The hydrometers most frequently used in the United States and other countries are those constructed upon the plan of Baume.

Fig. 355.   Baume's Hydrometer

Fig. 355. - Baume's Hydrometer.

Fig. 356.   Hydrometer Jar

Fig. 356. - Hydrometer Jar.

For liquids heavier than water the point to which the instrument sinks in pure water is 0, and the point to which it sinks in a solution of 15 parts of dry table salt in 85 parts of water is marked 15, the distance between the two points being divided into 15 equal parts, and the scale continued with divisions of the same size. For liquids lighter than water the instrument is floated in a solution of 10 parts of dry table salt in 90 parts of water, and afterward in pure water, the distance being divided into 10 equal parts, and the scale continued in like manner; the point indicating the density of water is marked 10. The hydrometers were originally constructed at a medium temperature. In the United States they are made for the temperature of 60° F. (15.55° C), and the scales as originally published by Henry Pemberton (1852) are recognized. They agree closely with the determinations made by Schober and Pescher, for liquids heaver than water, and differ but little for liquids lighter than water.

In France Baume's hydrometer is usually employed to indicate the density of liquids heavier than water; but for those lighter than water, it has recourse to the instrument of Oartier, which is made for the temperature of 17.5° C. It has the same point for the zero of its scale as Baume's, but its degrees are rather smaller, 30° Baume being equal to 32° Cartier.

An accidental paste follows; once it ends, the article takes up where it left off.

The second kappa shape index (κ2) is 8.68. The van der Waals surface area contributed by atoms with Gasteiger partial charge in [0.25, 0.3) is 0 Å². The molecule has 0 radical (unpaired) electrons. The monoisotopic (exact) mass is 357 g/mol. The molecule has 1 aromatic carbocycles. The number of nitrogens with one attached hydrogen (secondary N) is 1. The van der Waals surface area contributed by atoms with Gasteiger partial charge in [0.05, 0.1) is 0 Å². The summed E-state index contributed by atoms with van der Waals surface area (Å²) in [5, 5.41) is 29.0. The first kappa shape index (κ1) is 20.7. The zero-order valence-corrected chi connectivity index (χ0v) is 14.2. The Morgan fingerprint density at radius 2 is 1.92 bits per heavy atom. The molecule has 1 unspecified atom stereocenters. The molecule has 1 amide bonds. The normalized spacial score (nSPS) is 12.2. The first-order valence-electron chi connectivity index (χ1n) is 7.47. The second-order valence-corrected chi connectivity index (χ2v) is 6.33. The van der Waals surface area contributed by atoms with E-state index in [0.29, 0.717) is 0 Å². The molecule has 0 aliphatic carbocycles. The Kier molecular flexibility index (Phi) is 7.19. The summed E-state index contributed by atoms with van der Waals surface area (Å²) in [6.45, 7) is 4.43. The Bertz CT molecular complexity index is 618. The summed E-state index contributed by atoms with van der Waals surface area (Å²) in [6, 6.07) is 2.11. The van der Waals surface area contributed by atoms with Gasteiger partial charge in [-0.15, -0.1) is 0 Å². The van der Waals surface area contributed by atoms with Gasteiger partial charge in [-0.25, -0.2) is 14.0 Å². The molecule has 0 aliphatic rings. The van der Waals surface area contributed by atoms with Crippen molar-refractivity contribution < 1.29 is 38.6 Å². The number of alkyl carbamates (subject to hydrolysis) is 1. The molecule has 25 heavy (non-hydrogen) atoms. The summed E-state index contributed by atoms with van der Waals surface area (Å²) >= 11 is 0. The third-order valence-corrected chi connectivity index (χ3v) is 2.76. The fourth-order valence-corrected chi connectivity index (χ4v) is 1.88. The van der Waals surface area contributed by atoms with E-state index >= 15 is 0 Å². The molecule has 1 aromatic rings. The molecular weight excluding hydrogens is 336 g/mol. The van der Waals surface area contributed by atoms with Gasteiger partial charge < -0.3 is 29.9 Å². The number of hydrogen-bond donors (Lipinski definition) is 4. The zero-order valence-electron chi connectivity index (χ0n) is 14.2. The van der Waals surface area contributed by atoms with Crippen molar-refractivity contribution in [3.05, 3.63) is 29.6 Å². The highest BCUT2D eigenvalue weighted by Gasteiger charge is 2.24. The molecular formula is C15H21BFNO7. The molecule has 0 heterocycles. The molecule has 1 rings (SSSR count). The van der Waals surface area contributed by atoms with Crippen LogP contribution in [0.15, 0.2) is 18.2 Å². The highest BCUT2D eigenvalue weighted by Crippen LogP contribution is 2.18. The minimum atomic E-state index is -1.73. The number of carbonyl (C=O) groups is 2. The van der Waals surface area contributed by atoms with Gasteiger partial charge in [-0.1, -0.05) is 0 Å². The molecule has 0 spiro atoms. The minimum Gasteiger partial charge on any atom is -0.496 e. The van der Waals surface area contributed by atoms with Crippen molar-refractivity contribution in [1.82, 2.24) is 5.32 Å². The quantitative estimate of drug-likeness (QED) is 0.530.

In Germany Beck's hydrometer is used, which is made for the temperature of 12.5° C; also Baume's hydrometer is employed, which is made for the same temperature, in which it differs from the United States Baunu'-'s scale, which is made for a higher temperature (15.55° C = 60° F.); there is therefore some difference in the indications.

In England Twaddel's hydrometer is applied for liquids heavier than water; for lighter liquids (alcohol) Sykes' hydrometer. (See "Alcohol".)

Twaddel's hydrometer is so graduated that the real sp. gr. can be deduced by an extremely simple method from the degree of the hydrometer, namely, by multiplying the latter by 5 and adding 1,000; the sum is the sp. gr., water being 1,000. Thus 10° Twaddel indicates a sp. gr. of 1050, or 1.05; 90° Twaddel, 1450, or 1.45; however, we append a comparison table on page 452.

The instruments called the acidometer, alcoholometer, (specially described under "Alcohol"), and saccharometer, (described under "Plain Syrups"), are all modifications of the hydrometer. While the "Baume hydrometer" is the universal instrument, those three are modified for special purposes, viz., to ascertain the density of acids, alcohol, or syrup, and may be used instead.